Targeted therapy for non-Hodgkin lymphoma
Targeted therapy drugs are designed to seek out specific gene mutations or proteins on cancer cells and kill those cells, or help other therapies, such as radiation, work better. Monoclonal antibody therapy is a type of targeted therapy that uses immune cells engineered in a laboratory. These cells, when injected back into the body, are designed to target specific cells, killing them or preventing them from growing.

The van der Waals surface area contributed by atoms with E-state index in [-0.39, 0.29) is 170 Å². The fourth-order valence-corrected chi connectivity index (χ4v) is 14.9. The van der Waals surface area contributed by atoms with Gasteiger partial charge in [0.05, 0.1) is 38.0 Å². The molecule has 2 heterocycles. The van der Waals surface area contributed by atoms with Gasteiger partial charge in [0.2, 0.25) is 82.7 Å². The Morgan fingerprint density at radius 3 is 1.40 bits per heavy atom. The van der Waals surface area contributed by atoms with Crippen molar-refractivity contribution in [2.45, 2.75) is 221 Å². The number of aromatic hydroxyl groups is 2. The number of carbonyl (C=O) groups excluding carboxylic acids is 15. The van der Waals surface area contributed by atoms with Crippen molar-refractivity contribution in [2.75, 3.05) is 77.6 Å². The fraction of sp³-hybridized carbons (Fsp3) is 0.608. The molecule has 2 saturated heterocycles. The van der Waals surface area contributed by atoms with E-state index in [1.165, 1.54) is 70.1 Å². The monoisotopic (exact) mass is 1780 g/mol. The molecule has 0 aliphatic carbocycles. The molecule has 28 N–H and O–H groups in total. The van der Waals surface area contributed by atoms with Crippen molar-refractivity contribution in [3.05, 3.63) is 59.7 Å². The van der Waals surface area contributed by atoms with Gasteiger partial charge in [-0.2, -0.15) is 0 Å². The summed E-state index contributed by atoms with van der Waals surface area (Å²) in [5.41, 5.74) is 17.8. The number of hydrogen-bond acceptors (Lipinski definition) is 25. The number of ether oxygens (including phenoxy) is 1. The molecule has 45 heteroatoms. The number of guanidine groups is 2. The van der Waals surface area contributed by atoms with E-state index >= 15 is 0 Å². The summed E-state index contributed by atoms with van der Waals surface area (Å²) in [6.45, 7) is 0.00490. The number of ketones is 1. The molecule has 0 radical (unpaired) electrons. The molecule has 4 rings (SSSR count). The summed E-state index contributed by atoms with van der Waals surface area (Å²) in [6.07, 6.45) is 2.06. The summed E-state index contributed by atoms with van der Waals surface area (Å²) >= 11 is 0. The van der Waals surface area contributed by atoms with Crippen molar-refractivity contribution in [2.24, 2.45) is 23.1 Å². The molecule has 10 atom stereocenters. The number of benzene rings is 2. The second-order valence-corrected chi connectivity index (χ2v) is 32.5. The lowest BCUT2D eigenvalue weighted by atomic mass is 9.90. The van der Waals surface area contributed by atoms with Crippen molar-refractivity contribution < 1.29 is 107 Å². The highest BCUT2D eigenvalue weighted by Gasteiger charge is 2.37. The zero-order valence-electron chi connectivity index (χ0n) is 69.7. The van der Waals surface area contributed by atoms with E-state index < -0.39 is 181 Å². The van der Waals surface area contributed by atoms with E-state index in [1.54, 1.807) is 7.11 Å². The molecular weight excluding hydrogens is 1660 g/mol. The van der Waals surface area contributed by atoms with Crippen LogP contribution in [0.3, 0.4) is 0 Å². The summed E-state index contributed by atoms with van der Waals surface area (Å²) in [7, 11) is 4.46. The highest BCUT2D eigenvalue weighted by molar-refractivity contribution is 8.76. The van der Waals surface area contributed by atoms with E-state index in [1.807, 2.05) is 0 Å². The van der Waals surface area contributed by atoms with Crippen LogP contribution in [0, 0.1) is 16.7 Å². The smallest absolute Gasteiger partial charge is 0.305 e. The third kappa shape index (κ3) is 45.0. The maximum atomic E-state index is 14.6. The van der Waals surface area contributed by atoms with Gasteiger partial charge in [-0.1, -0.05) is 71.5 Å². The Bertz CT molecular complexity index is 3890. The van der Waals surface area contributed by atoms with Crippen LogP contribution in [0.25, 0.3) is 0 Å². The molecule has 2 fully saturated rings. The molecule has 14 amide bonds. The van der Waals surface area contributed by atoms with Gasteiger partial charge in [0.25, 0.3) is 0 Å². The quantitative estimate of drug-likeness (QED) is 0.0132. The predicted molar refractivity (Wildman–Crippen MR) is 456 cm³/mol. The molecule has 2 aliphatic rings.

Monoclonal antibodies may be used alone to target lymphoma cells, or in combination with chemotherapy or radiation therapy drugs. For instance, ibritumomab tiuxetan (Zevalin®), a common targeted therapy drug used to treat non-Hodgkin lymphoma, is a combination of a monoclonal antibody and radioactive isotope. Rituximab (Rituxan®), another common targeted therapy for non-Hodgkin lymphoma, may be combined with a chemotherapy agent.